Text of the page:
The very best way to attract birds is to offer them the kinds of foods they would find and consume in nature, and that starts with offering bird-friendly plants.
TREES: Hackberry, White Spruce, White Pine, Red & Sugar Maples, River Birch, Hornbeam, Flowering Crabs, European Spindle Tree (Eastern Wahoo), Pagoda Dogwood, Cornelian Cherry Dogwood, Black Hills Spruce, White Spruce, Colorado Spruce, White Pine, English Oak, Regal Prince Oak, Bald Cypress, Ironwood Tree (Hop-Hornbeam), Norway Spruce, Flowering Dogwoods, Sweet Gum, Black Gum, Sassafras, Chokecherry, Japanese Tree Lilac
SHRUBS: Golden Elderberry, Black Lace Elderberry, Serviceberry, Beauty Berry, Western Arborvitae, Hemlock, Button Bush, Cotoneasters, Vernal & Common Witch-Hazel, Red & Yellow Winterberry, Arrow Wood Viburnum, Nanny Berry Viburnum, Black Haw Viburnum, American Cranberry Bush Viburnum, Red Chokeberry, Summer Sweet, Spice Bush, Bayberry, Barberry, Fragrant Sumac, Snowberry, Cardinal Candy Viburnum, Blue Muffin Viburnum, Witherod Viburnum, Black Haw Viburnum, Michael Dodge Linden Viburnum, Winterthur Viburnum, Molly Schroeder Viburnum, Tea Viburnum, Pink Beauty Viburnum, C.A. Hildebrandt’s Wrightii Viburnum, Blueberries, Junipers, Japanese Yew, Eastern Arborvitae, Gray Dogwood, Stag Horn Sumac, Rose of Sharon, Lead Plant (False Indigo), Hollies
GRASSES: Northern Sea Oats Grass, Dallas Blues Switch Grass, North Wind Switch Grass, Flame Grass, Little Zebra Grass, Little Bluestem Grass
The Rock Pile also carries countless PERENNIALS for attracting songbirds, hummingbirds and butterflies! Check them out for yourself!
Think spring. What do you think of? I think of warmer weather, rain and all kinds of plants beginning to push through the ground. And since this will be happening soon, there is one precaution you should take before it’s too late for your plants. Use plant supports. Spring staking is always easier and better for your garden plants. Some plants can stand on their own. Others need a helping hand in the form of a stake… sometimes two.. Regardless of the reason for staking, you will easily obtain a healthy neat and tidy garden when using staking methods that are appropriate for your plants. Here are some tips and tricks to staking plants correctly. Follow them and enjoy a beautiful garden all summer long.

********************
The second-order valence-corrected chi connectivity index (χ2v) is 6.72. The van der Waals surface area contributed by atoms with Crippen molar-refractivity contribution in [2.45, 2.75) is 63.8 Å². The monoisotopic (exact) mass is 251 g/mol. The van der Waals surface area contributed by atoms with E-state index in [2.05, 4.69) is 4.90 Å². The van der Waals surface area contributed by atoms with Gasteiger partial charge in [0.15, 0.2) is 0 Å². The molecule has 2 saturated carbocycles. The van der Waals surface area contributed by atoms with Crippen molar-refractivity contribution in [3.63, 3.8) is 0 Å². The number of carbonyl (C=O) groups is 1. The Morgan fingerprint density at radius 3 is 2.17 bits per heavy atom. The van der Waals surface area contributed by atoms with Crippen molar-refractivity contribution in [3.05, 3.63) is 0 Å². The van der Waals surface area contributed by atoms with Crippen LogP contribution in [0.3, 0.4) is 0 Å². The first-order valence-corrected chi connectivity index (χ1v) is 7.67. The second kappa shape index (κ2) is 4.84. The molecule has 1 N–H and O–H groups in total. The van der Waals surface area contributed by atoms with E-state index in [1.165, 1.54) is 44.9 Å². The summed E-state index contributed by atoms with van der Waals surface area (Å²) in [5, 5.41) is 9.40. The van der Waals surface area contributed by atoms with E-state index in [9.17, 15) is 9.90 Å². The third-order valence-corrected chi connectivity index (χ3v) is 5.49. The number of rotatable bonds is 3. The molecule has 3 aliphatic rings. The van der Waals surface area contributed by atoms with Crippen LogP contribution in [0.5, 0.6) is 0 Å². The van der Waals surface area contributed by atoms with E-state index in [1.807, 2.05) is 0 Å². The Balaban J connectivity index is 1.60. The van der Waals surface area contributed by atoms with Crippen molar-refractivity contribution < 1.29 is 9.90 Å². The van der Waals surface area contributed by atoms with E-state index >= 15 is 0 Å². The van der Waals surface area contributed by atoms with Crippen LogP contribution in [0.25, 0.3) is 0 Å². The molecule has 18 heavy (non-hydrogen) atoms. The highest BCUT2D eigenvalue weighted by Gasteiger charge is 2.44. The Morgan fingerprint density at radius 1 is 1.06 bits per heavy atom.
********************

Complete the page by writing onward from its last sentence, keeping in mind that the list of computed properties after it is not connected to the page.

1) Do your plants need staking?
If your plant is top heavy, or moves around in the wind or the flowers/fruit lie on the ground, your plant needs staking. For perennials, try to remember from last year. Taller plants like delphiniums and hollyhocks are a must to stake. Strong winds and a hard rain will cause them to flop over and they do not bounce back later on. If you are planting vegetables, there is one veggie that will absolutely need to be staked… the tomato plant. Using a tomato cage will not only help support the plant but also keep the tomatoes out of the dirt.
2) When should you stake plants?
For perennials, stake your plants as early as possible, when they first begin to appear and the dangers of late frosts have passed. Top heavy flowers from bulbs should be staked at planting to avoid the risk of piercing any part of the underground portion of the bulb and damaging it. For tomatoes, let them have a head start of about 8 inches before you stake them. Be careful not to damage the root system when placing the stake.
3) Select the proper stakes for your plants.
Materials such as branches, bamboo, plastic stakes or metal rings (like Link-ups & tomato cages) work well for ease. Good old fashioned wooden stakes will work too but they should be sturdy straight stakes free from splinters. The size of the stake should fit your plant. Not too long, short or thick. The stake should be at least 1 foot higher than the plant before it is set into the ground.
4) Where should you place the stake?
Use a hammer to drive the stake into the ground OUTSIDE the drip line of the plant. Placing the stake inside the drip line will damage the roots.(The drip line is the imaginary circle on the ground that corresponds to the leaf canopy). Drive the stake into the soil so it is slightly lower than the height of the plant.
5) Tie off your plant.